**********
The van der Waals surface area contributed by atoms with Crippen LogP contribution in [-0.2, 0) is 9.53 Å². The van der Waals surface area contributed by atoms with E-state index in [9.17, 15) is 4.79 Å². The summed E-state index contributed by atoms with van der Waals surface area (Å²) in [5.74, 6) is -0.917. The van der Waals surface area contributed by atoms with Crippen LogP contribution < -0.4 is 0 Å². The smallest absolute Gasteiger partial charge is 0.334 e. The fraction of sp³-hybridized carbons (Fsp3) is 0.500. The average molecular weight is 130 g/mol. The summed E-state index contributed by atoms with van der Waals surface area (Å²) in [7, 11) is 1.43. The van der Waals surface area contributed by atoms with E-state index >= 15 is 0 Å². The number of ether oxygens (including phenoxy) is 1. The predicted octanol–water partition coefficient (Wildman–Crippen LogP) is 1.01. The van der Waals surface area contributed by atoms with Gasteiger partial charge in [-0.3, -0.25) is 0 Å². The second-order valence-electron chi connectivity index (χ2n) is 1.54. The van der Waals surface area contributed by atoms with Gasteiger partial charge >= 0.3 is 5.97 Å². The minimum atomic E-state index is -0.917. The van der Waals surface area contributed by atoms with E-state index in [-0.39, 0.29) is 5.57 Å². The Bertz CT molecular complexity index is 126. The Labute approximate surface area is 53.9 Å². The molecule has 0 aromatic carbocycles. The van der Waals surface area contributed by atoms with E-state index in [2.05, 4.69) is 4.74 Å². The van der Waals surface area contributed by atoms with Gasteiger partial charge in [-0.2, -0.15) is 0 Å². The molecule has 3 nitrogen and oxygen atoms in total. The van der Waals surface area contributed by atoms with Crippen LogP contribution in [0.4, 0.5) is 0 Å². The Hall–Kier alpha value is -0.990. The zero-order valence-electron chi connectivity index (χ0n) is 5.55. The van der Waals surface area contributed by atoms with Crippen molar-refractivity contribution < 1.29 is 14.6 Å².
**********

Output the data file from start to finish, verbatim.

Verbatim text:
The van der Waals surface area contributed by atoms with Crippen LogP contribution in [-0.2, 0) is 9.53 Å². The van der Waals surface area contributed by atoms with E-state index in [9.17, 15) is 4.79 Å². The summed E-state index contributed by atoms with van der Waals surface area (Å²) in [5.74, 6) is -0.917. The van der Waals surface area contributed by atoms with Crippen LogP contribution < -0.4 is 0 Å². The smallest absolute Gasteiger partial charge is 0.334 e. The fraction of sp³-hybridized carbons (Fsp3) is 0.500. The average molecular weight is 130 g/mol. The summed E-state index contributed by atoms with van der Waals surface area (Å²) in [7, 11) is 1.43. The van der Waals surface area contributed by atoms with E-state index >= 15 is 0 Å². The number of ether oxygens (including phenoxy) is 1. The predicted octanol–water partition coefficient (Wildman–Crippen LogP) is 1.01. The van der Waals surface area contributed by atoms with Gasteiger partial charge in [-0.3, -0.25) is 0 Å². The second-order valence-electron chi connectivity index (χ2n) is 1.54. The van der Waals surface area contributed by atoms with Gasteiger partial charge >= 0.3 is 5.97 Å². The minimum atomic E-state index is -0.917. The van der Waals surface area contributed by atoms with E-state index in [-0.39, 0.29) is 5.57 Å². The Bertz CT molecular complexity index is 126. The Labute approximate surface area is 53.9 Å². The molecule has 0 aromatic carbocycles. The van der Waals surface area contributed by atoms with E-state index in [2.05, 4.69) is 4.74 Å². The van der Waals surface area contributed by atoms with Gasteiger partial charge in [-0.2, -0.15) is 0 Å². The molecule has 3 nitrogen and oxygen atoms in total. The van der Waals surface area contributed by atoms with Crippen LogP contribution in [0.4, 0.5) is 0 Å². The Hall–Kier alpha value is -0.990. The zero-order valence-electron chi connectivity index (χ0n) is 5.55. The van der Waals surface area contributed by atoms with Crippen molar-refractivity contribution < 1.29 is 14.6 Å².